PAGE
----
One of the proposed state constitutional amendments on the Oct. 2 ballot offers a rare example of disagreement among some of Louisiana's leading reform groups. Amendment 2 would cement in the constitution the non-Civil Service status of state workers in the Governor's Office of Homeland Security and Emergency Preparedness, or GOHSEP. That's the office that springs into action during and after emergencies such as major hurricanes. The office also plays a role in disbursing federal disaster grants after a storm.
The Bureau of Governmental Research (BGR), a New Orleans-based reform group, opposes Amendment 2 — but the Council for A Better Louisiana (CABL) supports it. The groups agree that GOHSEP employees are not typical state workers. They are on 24-hour call and must move about the state on a moment's notice. The groups just disagree as to how to treat those employees with regard to civil service protection.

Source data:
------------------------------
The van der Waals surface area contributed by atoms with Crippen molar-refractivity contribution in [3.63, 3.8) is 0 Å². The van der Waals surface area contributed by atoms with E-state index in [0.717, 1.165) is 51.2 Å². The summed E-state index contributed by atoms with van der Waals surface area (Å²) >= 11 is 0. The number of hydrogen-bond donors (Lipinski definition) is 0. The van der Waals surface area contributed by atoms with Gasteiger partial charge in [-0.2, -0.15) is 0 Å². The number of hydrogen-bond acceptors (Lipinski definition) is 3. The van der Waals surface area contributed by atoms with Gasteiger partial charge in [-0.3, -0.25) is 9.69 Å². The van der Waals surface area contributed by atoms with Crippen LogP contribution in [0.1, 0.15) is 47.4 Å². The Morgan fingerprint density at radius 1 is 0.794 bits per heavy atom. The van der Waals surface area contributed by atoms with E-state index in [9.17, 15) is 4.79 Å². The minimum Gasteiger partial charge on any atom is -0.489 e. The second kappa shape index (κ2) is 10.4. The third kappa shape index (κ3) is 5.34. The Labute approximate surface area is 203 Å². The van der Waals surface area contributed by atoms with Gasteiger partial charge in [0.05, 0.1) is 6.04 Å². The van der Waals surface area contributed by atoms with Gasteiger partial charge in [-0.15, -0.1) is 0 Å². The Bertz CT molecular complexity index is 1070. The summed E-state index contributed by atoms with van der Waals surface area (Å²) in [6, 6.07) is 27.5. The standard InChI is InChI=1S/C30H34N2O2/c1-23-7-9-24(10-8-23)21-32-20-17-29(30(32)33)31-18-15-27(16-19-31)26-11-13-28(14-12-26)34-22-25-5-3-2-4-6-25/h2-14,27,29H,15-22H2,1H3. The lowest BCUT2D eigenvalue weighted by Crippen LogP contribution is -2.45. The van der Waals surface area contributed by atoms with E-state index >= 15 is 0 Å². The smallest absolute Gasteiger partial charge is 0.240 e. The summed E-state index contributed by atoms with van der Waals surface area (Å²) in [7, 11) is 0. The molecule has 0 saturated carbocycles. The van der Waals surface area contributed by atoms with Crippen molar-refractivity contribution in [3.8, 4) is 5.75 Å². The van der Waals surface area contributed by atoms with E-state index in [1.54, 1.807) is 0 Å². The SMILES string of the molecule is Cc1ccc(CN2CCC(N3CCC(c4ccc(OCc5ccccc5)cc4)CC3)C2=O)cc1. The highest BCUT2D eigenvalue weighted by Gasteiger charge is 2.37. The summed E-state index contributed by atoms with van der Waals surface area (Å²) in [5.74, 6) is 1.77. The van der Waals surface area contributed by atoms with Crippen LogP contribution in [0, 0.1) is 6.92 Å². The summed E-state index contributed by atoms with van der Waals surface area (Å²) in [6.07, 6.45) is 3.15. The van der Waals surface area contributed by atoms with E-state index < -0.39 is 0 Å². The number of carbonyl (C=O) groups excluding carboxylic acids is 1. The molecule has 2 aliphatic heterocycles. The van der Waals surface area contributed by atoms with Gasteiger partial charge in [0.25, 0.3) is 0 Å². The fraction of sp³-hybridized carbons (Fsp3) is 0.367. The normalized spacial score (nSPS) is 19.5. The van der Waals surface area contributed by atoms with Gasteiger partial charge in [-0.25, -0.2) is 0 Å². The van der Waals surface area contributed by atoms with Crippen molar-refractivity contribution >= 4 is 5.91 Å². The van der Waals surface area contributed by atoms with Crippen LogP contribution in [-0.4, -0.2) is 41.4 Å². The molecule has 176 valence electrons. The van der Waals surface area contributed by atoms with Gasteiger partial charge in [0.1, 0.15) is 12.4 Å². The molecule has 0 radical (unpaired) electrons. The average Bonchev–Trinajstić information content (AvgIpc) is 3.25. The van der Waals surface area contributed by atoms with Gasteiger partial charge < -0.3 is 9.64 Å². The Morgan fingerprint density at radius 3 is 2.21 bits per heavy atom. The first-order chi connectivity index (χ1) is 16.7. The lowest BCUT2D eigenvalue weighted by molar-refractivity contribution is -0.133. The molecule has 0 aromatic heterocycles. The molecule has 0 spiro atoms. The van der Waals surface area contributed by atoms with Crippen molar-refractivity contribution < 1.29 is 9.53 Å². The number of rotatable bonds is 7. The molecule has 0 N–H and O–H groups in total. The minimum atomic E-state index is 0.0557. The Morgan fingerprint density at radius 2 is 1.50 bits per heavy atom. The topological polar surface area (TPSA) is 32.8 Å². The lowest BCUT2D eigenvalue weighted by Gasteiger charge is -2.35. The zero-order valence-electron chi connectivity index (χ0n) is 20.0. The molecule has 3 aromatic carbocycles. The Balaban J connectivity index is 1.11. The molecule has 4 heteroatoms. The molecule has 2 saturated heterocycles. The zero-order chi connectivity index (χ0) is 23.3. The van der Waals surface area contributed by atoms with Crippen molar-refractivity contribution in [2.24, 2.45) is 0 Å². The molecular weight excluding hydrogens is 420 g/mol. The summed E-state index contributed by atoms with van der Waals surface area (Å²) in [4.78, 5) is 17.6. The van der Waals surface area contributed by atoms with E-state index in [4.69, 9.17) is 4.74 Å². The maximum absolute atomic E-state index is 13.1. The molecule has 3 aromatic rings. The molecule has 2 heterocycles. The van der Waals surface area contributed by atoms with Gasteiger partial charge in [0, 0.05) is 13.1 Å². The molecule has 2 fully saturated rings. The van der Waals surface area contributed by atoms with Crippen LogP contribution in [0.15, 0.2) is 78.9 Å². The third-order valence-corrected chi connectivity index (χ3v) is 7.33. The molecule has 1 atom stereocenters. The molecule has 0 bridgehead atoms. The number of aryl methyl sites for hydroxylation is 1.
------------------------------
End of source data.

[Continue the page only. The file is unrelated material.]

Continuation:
"GOHSEP employees are vital to the state's disaster readiness, and they are entrusted with the safety and security of Louisiana's citizens," BGR wrote in opposing the measure. "They are entitled to the protection from political pressures afforded to classified state employees."
Meanwhile, CABL noted that it "has no strong position on this proposed amendment, but we support it with the view that GOHSEP truly is unique among state agencies, it operates more from a military command-type model, and flexibility in making personnel decisions should not be an issue in emergency situations." — Clancy DuBos